Despite their appeal to bargain hunters, however, club stores don't always have the lowest prices. A survey by Supermarket Business last December in Connecticut revealed that while frozen vegetables and pizza cost less at BJ's and Price Club, frozen juices retailed lower at Stop 'N Shop, Grand Union and Pathmark. The price picture was mixed for frozen lasagna. Other surveys have shown conventional supermarkets in the New York area underselling the clubs on some sale specials. A number of supermarkets, moreover, have started carrying club packs of their own, such as five-pound bags of frozen vegetables or french fries. These are usually integrated into the regular FF mix, although dry grocery and nonfood club packs are often displayed in special sections.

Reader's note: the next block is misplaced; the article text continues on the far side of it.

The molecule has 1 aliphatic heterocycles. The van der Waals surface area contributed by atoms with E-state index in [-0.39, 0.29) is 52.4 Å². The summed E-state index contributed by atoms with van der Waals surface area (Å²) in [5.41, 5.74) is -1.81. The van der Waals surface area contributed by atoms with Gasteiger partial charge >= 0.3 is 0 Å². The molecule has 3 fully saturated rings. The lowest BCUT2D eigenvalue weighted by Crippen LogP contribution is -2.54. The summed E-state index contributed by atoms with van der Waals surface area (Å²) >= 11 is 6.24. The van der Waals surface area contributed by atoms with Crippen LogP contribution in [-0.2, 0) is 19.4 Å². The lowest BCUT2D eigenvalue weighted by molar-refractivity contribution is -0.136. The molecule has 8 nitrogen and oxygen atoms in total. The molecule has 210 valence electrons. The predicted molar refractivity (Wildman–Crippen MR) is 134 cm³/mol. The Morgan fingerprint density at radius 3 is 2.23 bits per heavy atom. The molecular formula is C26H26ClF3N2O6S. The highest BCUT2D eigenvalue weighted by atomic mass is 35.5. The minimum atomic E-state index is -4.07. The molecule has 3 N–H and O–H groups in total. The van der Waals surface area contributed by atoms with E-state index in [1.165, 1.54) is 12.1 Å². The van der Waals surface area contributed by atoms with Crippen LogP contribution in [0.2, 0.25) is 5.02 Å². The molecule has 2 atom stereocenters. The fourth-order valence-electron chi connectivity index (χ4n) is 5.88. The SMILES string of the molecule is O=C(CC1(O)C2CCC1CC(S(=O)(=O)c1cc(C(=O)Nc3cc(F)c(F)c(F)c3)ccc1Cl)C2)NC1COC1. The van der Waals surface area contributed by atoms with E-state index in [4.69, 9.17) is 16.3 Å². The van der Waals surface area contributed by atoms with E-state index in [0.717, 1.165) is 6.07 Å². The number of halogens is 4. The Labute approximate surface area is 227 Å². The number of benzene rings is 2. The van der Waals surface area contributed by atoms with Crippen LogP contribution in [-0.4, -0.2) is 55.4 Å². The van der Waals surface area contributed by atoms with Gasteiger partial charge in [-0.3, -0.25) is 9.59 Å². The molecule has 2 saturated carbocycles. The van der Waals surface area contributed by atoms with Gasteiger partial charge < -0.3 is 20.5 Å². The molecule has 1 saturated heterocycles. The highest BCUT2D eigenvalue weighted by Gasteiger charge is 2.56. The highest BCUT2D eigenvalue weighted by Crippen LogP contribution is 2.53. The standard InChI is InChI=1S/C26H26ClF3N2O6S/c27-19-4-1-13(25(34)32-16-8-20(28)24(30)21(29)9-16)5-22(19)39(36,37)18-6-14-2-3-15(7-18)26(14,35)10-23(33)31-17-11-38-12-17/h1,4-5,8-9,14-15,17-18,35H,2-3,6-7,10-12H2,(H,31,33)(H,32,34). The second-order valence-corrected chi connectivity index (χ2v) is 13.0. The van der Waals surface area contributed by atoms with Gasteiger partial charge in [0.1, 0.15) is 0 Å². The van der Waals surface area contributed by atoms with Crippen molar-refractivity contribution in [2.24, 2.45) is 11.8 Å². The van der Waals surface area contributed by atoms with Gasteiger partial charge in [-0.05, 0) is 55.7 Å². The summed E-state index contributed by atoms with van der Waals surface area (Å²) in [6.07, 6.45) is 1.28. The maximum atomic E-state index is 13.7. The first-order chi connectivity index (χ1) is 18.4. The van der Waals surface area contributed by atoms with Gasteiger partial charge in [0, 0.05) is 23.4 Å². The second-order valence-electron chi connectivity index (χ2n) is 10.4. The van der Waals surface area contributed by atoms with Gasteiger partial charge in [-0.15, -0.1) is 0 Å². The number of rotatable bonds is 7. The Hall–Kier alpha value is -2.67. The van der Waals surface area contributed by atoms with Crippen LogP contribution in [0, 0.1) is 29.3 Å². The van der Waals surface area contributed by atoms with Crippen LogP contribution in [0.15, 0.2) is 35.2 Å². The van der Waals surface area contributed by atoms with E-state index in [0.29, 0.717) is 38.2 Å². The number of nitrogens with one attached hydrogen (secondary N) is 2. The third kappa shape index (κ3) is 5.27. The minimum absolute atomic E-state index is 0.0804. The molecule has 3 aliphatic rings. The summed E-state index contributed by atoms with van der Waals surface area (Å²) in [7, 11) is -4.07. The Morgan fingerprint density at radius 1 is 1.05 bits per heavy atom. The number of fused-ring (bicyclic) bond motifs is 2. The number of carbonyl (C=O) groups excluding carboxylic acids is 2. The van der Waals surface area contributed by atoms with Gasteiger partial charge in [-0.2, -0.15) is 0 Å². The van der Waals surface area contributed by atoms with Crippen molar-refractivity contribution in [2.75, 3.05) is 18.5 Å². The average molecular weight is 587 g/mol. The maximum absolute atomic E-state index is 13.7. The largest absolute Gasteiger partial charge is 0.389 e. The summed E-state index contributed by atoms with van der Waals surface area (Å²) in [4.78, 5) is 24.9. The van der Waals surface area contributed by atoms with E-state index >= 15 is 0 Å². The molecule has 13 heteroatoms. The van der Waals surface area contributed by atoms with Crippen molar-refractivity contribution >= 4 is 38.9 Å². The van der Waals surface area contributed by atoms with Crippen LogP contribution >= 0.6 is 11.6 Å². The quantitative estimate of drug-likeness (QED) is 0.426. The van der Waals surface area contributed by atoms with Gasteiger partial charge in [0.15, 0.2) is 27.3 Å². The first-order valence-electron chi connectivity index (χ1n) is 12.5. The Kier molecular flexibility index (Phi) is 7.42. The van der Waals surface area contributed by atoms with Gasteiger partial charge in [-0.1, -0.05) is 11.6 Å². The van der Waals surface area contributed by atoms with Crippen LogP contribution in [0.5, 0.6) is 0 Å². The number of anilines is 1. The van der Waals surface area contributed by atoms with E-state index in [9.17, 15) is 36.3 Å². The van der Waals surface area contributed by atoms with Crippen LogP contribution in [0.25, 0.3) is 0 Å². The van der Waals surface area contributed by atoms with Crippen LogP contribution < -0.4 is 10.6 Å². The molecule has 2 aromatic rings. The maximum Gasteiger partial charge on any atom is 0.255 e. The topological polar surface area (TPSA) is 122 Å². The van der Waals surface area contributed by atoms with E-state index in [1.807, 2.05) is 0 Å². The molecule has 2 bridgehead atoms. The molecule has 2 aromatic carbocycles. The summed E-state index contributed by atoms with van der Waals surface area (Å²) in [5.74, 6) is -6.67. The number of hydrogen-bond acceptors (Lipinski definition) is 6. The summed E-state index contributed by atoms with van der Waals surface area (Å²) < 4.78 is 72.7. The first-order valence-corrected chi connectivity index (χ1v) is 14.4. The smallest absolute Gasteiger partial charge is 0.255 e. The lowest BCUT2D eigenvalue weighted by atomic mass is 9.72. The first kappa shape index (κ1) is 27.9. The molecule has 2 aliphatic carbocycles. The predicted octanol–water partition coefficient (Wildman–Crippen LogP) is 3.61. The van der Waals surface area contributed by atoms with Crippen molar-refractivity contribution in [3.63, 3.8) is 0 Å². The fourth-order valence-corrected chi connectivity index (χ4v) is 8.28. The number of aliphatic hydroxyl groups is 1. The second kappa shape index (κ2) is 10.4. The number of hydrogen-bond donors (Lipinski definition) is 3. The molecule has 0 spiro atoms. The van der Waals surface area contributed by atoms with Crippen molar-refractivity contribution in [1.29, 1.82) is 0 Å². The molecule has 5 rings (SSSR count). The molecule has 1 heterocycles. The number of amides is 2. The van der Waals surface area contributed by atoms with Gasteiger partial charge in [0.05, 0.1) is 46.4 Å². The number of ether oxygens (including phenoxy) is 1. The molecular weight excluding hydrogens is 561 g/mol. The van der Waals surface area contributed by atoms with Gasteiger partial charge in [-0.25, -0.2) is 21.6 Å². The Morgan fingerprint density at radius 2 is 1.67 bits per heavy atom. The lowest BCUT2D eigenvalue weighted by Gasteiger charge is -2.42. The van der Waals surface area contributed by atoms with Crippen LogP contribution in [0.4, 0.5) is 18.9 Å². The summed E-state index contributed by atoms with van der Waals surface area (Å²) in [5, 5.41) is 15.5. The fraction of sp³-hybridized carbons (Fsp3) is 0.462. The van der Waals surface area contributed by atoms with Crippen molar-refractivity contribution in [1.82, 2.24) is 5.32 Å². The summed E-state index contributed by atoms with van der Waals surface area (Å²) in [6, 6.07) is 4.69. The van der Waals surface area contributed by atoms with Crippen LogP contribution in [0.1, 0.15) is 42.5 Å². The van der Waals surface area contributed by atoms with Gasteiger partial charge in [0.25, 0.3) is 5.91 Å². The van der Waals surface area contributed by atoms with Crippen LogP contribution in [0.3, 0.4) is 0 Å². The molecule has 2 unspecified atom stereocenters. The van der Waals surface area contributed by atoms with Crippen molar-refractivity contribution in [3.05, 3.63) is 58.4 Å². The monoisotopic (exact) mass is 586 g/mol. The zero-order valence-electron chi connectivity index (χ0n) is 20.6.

Another characteristic of club stores is that the leading brands there aren't necessarily the leading brands in supermarkets. At Pace -- in the Northeast, at least -- clubpack frozen vegetables are dominated by Hanover Brands, Hanover, Pennsylvania. "I think we saw the importance of club stores early on," explained Mike Brueckhart, director of sales and marketing. "We have been a partner with them for a longer period of time." Sales to membership warehouses are "a good part of our business, on a par with conventional retail sales," he added. Hanover has been able to sell regular foodservice packs, "customized to some degree," to the membership chains. Sam's Club, Bentonville, Arkansas, has put the greatest emphasis on frozen foods, he believes; Pace and Price Club a bit less.

Sam's Keeps Growing